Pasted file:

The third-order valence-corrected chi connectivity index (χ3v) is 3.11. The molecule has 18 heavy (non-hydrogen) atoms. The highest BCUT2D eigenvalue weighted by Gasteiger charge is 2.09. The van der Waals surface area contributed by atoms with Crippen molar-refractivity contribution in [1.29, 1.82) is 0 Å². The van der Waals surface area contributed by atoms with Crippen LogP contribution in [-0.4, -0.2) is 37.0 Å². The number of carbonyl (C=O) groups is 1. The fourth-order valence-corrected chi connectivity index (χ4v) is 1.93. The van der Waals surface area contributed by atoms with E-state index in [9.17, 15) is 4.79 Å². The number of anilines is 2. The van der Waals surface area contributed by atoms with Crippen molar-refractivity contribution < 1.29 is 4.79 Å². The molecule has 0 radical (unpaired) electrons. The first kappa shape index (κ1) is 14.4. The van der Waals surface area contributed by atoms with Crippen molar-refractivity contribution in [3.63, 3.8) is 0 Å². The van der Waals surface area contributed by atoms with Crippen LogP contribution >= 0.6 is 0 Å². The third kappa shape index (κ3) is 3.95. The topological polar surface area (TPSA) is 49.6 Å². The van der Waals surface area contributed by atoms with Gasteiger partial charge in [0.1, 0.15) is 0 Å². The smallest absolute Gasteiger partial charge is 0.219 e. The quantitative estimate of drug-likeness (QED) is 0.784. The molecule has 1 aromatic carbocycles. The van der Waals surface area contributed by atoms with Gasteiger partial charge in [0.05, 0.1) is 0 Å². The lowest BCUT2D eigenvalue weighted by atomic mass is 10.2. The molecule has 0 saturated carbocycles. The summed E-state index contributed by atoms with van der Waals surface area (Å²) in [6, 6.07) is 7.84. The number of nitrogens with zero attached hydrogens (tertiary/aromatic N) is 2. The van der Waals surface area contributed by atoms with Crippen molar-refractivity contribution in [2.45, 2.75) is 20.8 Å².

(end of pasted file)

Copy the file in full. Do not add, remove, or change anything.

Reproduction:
The third-order valence-corrected chi connectivity index (χ3v) is 3.11. The molecule has 18 heavy (non-hydrogen) atoms. The highest BCUT2D eigenvalue weighted by Gasteiger charge is 2.09. The van der Waals surface area contributed by atoms with Crippen molar-refractivity contribution in [1.29, 1.82) is 0 Å². The van der Waals surface area contributed by atoms with Crippen LogP contribution in [-0.4, -0.2) is 37.0 Å². The number of carbonyl (C=O) groups is 1. The fourth-order valence-corrected chi connectivity index (χ4v) is 1.93. The van der Waals surface area contributed by atoms with E-state index in [9.17, 15) is 4.79 Å². The number of anilines is 2. The van der Waals surface area contributed by atoms with Crippen molar-refractivity contribution < 1.29 is 4.79 Å². The molecule has 0 radical (unpaired) electrons. The first kappa shape index (κ1) is 14.4. The van der Waals surface area contributed by atoms with Crippen molar-refractivity contribution in [3.63, 3.8) is 0 Å². The van der Waals surface area contributed by atoms with Crippen LogP contribution >= 0.6 is 0 Å². The third kappa shape index (κ3) is 3.95. The topological polar surface area (TPSA) is 49.6 Å². The van der Waals surface area contributed by atoms with Gasteiger partial charge in [0.1, 0.15) is 0 Å². The smallest absolute Gasteiger partial charge is 0.219 e. The quantitative estimate of drug-likeness (QED) is 0.784. The molecule has 1 aromatic carbocycles. The van der Waals surface area contributed by atoms with Gasteiger partial charge in [0.05, 0.1) is 0 Å². The lowest BCUT2D eigenvalue weighted by atomic mass is 10.2. The molecule has 0 saturated carbocycles. The summed E-state index contributed by atoms with van der Waals surface area (Å²) in [6, 6.07) is 7.84. The number of nitrogens with zero attached hydrogens (tertiary/aromatic N) is 2. The van der Waals surface area contributed by atoms with Crippen molar-refractivity contribution in [2.45, 2.75) is 20.8 Å².